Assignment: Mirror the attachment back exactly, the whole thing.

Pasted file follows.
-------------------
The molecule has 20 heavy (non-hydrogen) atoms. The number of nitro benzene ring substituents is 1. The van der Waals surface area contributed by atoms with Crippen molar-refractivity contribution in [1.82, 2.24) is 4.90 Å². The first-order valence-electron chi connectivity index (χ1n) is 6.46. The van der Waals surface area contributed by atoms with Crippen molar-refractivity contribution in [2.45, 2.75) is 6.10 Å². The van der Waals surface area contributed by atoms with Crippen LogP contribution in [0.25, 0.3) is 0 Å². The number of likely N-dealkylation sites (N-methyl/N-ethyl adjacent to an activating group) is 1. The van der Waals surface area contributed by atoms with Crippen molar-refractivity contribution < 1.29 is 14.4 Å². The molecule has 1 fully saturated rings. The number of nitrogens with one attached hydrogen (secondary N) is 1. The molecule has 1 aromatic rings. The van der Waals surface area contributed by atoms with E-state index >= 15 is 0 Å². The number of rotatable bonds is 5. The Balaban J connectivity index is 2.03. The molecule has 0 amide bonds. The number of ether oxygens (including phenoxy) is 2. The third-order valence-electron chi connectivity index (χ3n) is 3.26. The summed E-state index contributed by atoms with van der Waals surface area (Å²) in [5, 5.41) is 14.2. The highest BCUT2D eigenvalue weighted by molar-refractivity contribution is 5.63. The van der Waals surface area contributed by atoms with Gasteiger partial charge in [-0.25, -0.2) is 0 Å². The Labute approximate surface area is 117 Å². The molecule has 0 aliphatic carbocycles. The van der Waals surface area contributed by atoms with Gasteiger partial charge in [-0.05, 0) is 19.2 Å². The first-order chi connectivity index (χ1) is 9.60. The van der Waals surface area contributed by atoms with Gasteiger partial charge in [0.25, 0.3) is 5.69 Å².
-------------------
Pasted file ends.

The molecule has 20 heavy (non-hydrogen) atoms. The number of nitro benzene ring substituents is 1. The van der Waals surface area contributed by atoms with Crippen molar-refractivity contribution in [1.82, 2.24) is 4.90 Å². The first-order valence-electron chi connectivity index (χ1n) is 6.46. The van der Waals surface area contributed by atoms with Crippen molar-refractivity contribution in [2.45, 2.75) is 6.10 Å². The van der Waals surface area contributed by atoms with Crippen LogP contribution in [0.25, 0.3) is 0 Å². The number of likely N-dealkylation sites (N-methyl/N-ethyl adjacent to an activating group) is 1. The van der Waals surface area contributed by atoms with Crippen molar-refractivity contribution < 1.29 is 14.4 Å². The molecule has 1 fully saturated rings. The number of nitrogens with one attached hydrogen (secondary N) is 1. The molecule has 1 aromatic rings. The van der Waals surface area contributed by atoms with E-state index >= 15 is 0 Å². The number of rotatable bonds is 5. The Balaban J connectivity index is 2.03. The molecule has 0 amide bonds. The number of ether oxygens (including phenoxy) is 2. The third-order valence-electron chi connectivity index (χ3n) is 3.26. The summed E-state index contributed by atoms with van der Waals surface area (Å²) in [5, 5.41) is 14.2. The highest BCUT2D eigenvalue weighted by molar-refractivity contribution is 5.63. The van der Waals surface area contributed by atoms with Gasteiger partial charge in [-0.25, -0.2) is 0 Å². The Labute approximate surface area is 117 Å². The molecule has 0 aliphatic carbocycles. The van der Waals surface area contributed by atoms with Gasteiger partial charge in [-0.05, 0) is 19.2 Å². The first-order chi connectivity index (χ1) is 9.60. The van der Waals surface area contributed by atoms with Gasteiger partial charge in [0.25, 0.3) is 5.69 Å².